Photo via Trenvista.

Yesterday an injunction presented by auditor Facundo Del Gaiso was upheld effectively putting the Subte ride price increases scheduled to come into effect today on hold. So good news to commuters: the cost of your underground ride will not be going up from AR $4.50 to AR $7.50 today. But obviously, the Buenos Aires City Government has already warned it will appeal the decision.

In his injunction request, Del Gaiso argued these increases would have seen users and the City Government pay for the Subte’s security, maintenance and equipment expenses when in reality the Subte company should be the one paying for all of that.

“Subte prices are absolutely inflated. In my opinion, the fare should be around AR $6. We also put into question the amount of money destined to subsidize the Subte company, as it has grown exponentially since 2012 and reached AR $2.1 billion in 2016,” Del Gaiso told Infobae yesterday.

On its end, the City government has already come out to say it will appeal the decision because it “puts users and the service’s quality at risk.” In an interview with Radio Belgrano, Juan Pablo Piccardo, the head of the City’s Department in charge of the Subte, said that the City administration needs to increase prices to invest in infrastructure: “We are making improvements, but if we don’t increase prices, we’ll be creating a complicated situation. I’m not saying we are happy to do it, but today everyone admits that AR $4.50 is a really low fare take the Subte,” he said.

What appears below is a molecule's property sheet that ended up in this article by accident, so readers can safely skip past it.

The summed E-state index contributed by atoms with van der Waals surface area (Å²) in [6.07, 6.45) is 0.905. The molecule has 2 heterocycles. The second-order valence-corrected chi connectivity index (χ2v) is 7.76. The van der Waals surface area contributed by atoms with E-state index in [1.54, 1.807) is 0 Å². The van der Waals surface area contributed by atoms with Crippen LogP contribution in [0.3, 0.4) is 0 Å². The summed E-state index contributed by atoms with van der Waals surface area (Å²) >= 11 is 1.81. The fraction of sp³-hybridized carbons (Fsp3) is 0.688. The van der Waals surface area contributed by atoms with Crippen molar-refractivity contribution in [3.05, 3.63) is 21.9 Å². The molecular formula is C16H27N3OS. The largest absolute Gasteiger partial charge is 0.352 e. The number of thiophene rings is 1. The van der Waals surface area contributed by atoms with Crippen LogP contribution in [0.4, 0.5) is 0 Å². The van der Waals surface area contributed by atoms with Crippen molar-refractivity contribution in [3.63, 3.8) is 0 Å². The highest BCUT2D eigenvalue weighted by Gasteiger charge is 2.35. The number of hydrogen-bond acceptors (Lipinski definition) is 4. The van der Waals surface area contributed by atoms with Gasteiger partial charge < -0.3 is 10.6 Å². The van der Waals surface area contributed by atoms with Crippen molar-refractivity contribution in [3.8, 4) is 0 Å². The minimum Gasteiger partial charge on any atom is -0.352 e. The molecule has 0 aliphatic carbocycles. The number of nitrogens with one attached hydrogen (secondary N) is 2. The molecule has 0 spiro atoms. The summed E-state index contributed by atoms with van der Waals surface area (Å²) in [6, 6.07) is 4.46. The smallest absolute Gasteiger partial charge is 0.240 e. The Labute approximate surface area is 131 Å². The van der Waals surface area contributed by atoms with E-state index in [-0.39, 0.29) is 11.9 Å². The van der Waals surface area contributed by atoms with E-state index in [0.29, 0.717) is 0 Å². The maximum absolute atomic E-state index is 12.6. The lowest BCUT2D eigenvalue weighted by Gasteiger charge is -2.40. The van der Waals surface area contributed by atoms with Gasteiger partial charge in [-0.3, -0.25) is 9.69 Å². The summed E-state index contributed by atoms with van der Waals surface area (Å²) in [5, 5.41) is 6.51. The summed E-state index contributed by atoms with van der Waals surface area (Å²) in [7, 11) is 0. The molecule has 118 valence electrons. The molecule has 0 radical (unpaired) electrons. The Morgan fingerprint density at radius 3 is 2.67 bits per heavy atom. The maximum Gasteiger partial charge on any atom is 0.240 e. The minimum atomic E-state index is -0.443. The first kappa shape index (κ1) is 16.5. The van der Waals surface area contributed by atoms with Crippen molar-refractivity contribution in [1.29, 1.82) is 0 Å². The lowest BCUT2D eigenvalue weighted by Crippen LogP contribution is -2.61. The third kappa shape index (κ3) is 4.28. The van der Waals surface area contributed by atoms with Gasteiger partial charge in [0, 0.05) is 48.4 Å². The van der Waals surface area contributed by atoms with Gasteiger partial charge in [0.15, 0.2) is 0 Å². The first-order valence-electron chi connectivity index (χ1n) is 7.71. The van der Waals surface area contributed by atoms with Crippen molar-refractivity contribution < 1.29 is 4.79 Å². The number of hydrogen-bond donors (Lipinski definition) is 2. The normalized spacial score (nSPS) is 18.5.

Piccardo went on to say that this is not the first time the “technical fare” has increased: “The last one was two years ago, we have already explained that to the judge. It’s not true that [the increase] hasn’t been calculated right or has a methodology problem,” he said.

Nonetheless, the increases will be on standby until the City Court makes a final decision. The hike has been postponed multiple times since it was announced in May. It was initially set to take place on June 1st, but was postponed after a judge declared that the initial date did not respect “transparency or the public’s access to information.”